Programed learning has become fashionable, and a new specialist — the 
programer — has been created. It is natural thet the sober findings of ex- 
perimenters have been submerged by the confused verbiage of sciolists, the 
careless assertions of enthusiasts, and the unprincipled cries of hucksters. 
Since these claims are widely publicized, we must deal with them here, if 
only to sort out those worthy of serious consideration. We generally omit 
references to the literature, but the original sources can easily be found 
through the bibliography. Needless to say we do not try to assign claims to 
the categories mentioned above. The reader is reminded that "programed 
materials" means those in the Skinner, Crowder, or eclectic modes and 
does not include hybrid or other types described above. 

One essential fact has been established without a doubt: Students do 
learn from programed materials. On the other hand, there is no conclusive 
evidence that students learn significantly more or with greater efficiency. 
Programed materials have been used in a wide variety of situations and in 


comparison with an equal variety of so-called conv entional methods. The 
typical result is n. s. d. (no significant difference). 

Summarizing the results of using Skinner programed materials in place 
of texts in pre-calculus courses at the University of Buffalo, Sharpe [30]f 
writes: "To date, the experiment as it has been conducted indicates a prob- 
ability that programed materials may do an equivalent job, but pre sent s no 
evidence that programed materials are superior. . . . Students in this expert 

rnent had programs backed up by good instructors, yet no records were 

Of course one would expect if programs were added to existing systems, 

that more learning would take place, since additional exposure could hardly 

decrease results [21]. But as substitutes for text-book*, programs have not 
been impressive. This is not surprising. Programed materials offer more 
detailed g uid a nce th a n text?, but they have few of the many features *f»a t 
make texts so bandy for preview, summary, and review. Above aD, they 
lade e xt ended problem? and connected exposition. The n. s. d. result, here 
as elsewhere, is due in part to a balancing of many variations in the total 
teaching system. 

Moreover, it is evident that programed materials have inherent limita-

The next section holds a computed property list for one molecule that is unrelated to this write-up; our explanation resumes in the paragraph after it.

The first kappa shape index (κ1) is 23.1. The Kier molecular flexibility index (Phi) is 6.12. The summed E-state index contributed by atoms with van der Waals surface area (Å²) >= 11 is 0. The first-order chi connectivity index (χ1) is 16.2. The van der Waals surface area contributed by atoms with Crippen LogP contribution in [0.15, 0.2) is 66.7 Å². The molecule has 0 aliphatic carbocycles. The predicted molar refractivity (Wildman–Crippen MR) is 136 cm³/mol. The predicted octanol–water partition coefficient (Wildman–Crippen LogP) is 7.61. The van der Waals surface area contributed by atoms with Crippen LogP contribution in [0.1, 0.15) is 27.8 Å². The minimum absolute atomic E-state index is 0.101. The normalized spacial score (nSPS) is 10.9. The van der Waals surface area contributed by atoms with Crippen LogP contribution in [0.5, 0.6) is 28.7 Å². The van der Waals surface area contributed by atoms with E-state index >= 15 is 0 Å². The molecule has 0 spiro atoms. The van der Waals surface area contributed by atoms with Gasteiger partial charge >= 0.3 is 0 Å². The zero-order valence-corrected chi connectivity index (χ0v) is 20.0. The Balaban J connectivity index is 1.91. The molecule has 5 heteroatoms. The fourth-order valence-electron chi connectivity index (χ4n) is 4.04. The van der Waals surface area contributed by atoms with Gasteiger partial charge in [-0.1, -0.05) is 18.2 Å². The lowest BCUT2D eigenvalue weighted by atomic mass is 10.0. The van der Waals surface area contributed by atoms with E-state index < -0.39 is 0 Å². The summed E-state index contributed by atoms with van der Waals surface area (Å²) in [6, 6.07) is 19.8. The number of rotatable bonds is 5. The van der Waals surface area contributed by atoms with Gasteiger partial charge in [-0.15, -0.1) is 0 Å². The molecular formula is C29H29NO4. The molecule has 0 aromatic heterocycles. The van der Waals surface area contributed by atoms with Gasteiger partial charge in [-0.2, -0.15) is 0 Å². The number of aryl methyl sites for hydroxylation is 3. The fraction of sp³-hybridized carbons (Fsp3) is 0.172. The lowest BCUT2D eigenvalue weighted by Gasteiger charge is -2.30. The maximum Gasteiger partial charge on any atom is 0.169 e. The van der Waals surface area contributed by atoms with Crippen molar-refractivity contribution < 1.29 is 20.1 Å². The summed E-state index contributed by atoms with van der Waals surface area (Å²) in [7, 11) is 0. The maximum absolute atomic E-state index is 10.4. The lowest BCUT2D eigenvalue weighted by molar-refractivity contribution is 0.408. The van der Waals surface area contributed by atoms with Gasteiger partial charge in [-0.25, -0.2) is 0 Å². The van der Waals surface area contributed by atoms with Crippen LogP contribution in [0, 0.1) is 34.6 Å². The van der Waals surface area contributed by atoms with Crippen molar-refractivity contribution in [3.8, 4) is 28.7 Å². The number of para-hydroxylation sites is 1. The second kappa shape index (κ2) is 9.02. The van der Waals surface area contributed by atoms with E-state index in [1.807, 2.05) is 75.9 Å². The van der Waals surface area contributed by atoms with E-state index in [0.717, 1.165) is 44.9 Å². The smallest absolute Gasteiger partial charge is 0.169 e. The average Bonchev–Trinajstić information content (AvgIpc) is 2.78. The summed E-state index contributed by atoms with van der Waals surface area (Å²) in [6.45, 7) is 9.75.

tions as to the terminal behavior they can induce. Skinner and Crowder 
programing are compatible with objective testing and are not designed to 
elicit behavior that must be judged otherwise. Skinner programing gives no 
practice in reading or writing sustained discourse. Crowder prog ram s pro- 
vide slightly more extended reading, but limit student activity to checking 
multiple choice boxes, though this checking must sometimes be based on 
some scratch work. The following conclusion seems p lausible : Programed 
materials are incapable of eliciting the full range of behavior i nclud ed in 
the objectives of college mathematics. R. C. Buck has spoken eloquently to 
this point [11, 12], and we return to it below. 

Clearly programed materials are no panacea, but it still may be that they 
will find a place in the teaching system. With this in mind, we amnmc 
some specific claims. 

(a) Do programed materials perform a tutorial function ? A common 
daim is that a program "has all the advantages of a private tutor." 
(N. E. A. Journal, November 1961, p. 18) It seems to be based on no 
experimental evidence or analysis of the tutorial function, but on the mere 
fact that both tutors and programs ask questions. Of the assertion that 
Skinner sequences are like the Socratic dialogues one can say that the great 
teacher-philosopher would not be flattered to have his intensely thoughtful 
dialogues comp'**rd to the operant conditioning of pigeons and humans. 
The similarity exists only if one ignores content. 

t Numerals in square brackets refer to the bibliography beginning on page 22 . 


There Is a jr-; of truth in the comparison between tutoring and 
Crowder programing, since some flexibility is introduced in the latter by 
branching. But it is only a grain, because programed materials lack die 
essential feature of the tutoring situation— the interaction of two human 
beings in all its in tel lectual and emotional complexity. Can one imagm. | 
tutor who asks every student the identical sequence of questions and always 

gets the same answers (Skinner), or who offers the student only two or three 

pat explanations prepared in advance to correspond with anticipated an- 
swers to multiple choice questions (Crowder)? Comparison would be more 
* coach or catechist, but even here the programed miff pik would 
make a very poor showing. We conclude that programed materials do not 
perfotm the tutorial function, though they may perform the drill sometimes 
done in the name of tutoring. 

(b) Do programed materials provide for individual differences? Provi- 
sion for individual differences is usually cited as a hallmark of programed 
materials. It is true as claimed that “the student can go at his own pace,” 
but this is a characteristic of all printed materials for indiv idua l use. Sdf-